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July 14, 2011
The National Association of Former Border Patrol Officers is keenly aware of the leadership consistently demonstrated by Chairman Smith in seeking to improve national immigration policy. We believe that H.R. 2164, Legal Workforce Act, is yet another legitimate initiative in that regard and that implementation of selected provisions of the bill would greatly enhance immigration enforcement capabilities in the interior of the United States. Most notable is the requirement for the mandatory use of E-Verify.
We also believe that under Congressman Smith's guidance, H.R. 2164 may be the most significant immigration-related bill to be introduced in the 112th session. It is for these reasons that NAFBPO is grateful to have the opportunity to share our collective experience and thinking.
With regret that NAFBPO cannot support H.R. 2164 as written. In NAFBPO's view it contains two major flaws and several minor ones. One major flaw we find fatal; that flaw can be remedied with additional, simple language. The other, while serious, will not preclude NAFBPO's endorsement of the bill but it does bear mentioning because it defeats a desirable result of this bill: creating jobs for American workers now.H.R. 2164 contains much that is good, things that NAFBPO would like to see in place. Since we have complete confidence in Congressman Smith's good intentions, an explanation is due.
NAFBPO came together as a group four years ago when a small cadre of retired immigration officers realized there is no other organization with our personal and institutional recollection of what has gone before in immigration. Our knowledge is not narrowly focused solely on border issues since our membership includes retired officers who worked in every aspect of immigration enforcement and administration at every level short of Deputy Commissioner of the old INS. We recall what worked and what failed and why. Furthermore, we have absolutely no agenda beyond what we see as the national interests and those of the American people. We bring that knowledge and that attitude to this issue.
Our thinking here is shaped by what we saw in 1985 and 1986 with respect to the Immigration Reform and Control Act of 1986 (IRCA.) Hard, but seemingly-balanced compromises were struck to pass that bill. One addressed the needs of our nation for immigration enforcement (the "employer sanctions" provision,) and the other the desire to legalize an estimated one million illegal aliens. For a variety of easily-foreseen reasons the employer sanctions never proved to be the tool for control it was expected to be. However, the amnesty came to pass. It actually legalized nearly three million people by the time the last case was adjudicated, and as many as 30 percent of them gained their benefit through fraud. We all watched its passage and many of us were personally involved in its implementation. That law led to the illegal immigration debacle we now suffer from. We see a potential for parallel here.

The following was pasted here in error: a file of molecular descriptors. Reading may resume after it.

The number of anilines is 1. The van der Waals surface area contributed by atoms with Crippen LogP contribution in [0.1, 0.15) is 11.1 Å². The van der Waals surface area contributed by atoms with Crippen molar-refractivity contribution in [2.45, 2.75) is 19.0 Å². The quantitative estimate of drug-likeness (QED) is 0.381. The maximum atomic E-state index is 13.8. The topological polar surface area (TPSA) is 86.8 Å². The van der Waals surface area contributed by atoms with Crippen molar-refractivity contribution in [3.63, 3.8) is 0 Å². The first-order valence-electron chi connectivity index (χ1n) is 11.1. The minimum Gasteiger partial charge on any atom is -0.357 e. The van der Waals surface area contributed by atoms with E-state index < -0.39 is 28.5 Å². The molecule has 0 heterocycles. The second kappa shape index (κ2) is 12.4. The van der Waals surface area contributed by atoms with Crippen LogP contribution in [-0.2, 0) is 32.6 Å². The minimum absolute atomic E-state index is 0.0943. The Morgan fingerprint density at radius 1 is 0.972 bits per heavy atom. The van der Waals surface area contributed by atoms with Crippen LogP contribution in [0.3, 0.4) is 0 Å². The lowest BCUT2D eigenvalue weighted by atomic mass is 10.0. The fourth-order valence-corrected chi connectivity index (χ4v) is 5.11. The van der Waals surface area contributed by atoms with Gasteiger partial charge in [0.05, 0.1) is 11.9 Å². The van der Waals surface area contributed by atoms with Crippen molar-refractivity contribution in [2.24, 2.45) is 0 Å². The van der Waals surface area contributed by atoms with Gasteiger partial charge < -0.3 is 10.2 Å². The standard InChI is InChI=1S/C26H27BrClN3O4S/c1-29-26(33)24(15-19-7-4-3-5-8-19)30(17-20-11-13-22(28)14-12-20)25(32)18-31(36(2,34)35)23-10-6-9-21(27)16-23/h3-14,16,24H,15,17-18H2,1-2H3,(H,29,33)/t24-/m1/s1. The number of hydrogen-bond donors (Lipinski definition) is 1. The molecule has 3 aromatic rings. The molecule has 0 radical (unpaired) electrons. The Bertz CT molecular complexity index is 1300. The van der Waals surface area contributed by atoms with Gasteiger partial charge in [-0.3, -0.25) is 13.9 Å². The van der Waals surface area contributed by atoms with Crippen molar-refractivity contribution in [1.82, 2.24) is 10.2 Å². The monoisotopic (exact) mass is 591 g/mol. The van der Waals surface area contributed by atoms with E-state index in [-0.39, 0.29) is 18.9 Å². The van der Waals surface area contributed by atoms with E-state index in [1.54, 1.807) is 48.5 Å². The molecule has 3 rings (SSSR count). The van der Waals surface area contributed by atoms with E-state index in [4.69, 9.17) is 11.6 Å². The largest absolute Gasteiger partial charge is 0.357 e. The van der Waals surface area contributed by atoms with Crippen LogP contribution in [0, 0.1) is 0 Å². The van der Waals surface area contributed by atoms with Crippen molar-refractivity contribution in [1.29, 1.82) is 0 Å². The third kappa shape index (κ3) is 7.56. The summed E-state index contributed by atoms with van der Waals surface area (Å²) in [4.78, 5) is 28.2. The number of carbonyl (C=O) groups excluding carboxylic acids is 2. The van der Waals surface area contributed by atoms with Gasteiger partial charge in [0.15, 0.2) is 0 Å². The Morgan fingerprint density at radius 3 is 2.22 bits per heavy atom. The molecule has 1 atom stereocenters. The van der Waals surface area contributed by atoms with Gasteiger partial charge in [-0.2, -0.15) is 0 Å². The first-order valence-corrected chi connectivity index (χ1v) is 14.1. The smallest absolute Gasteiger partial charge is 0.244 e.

The unacceptable flaw in this bill is the preemption language in Section 6.
''(2) PREEMPTION.-The provisions of this section preempt any State or local law, ordinance, policy, or rule, including any criminal or civil fine or penalty structure, insofar as they may now or hereafter relate to the hiring, continued employment, or status verification for employment eligibility purposes, of unauthorized aliens." It goes on to allow states, etc, to withhold business licenses for non-participating employers.
This language appears straightforward. One would not think, in light of the "insofar as" phrase, that it could interpreted or twisted to permit preemption of all state efforts to control the activities of illegal aliens within their borders. However, having long experience with anti-immigration control forces and the Federal courts around the nation we are not so sanguine in our views. NAFBO believes that we would soon see court cases decided calling for broad preemption of all state efforts to do what the federal government has for forty years failed to do, that is, control illegal immigration for the benefit of the people of the U.S. Those state efforts are what will eventually bring this situation under control.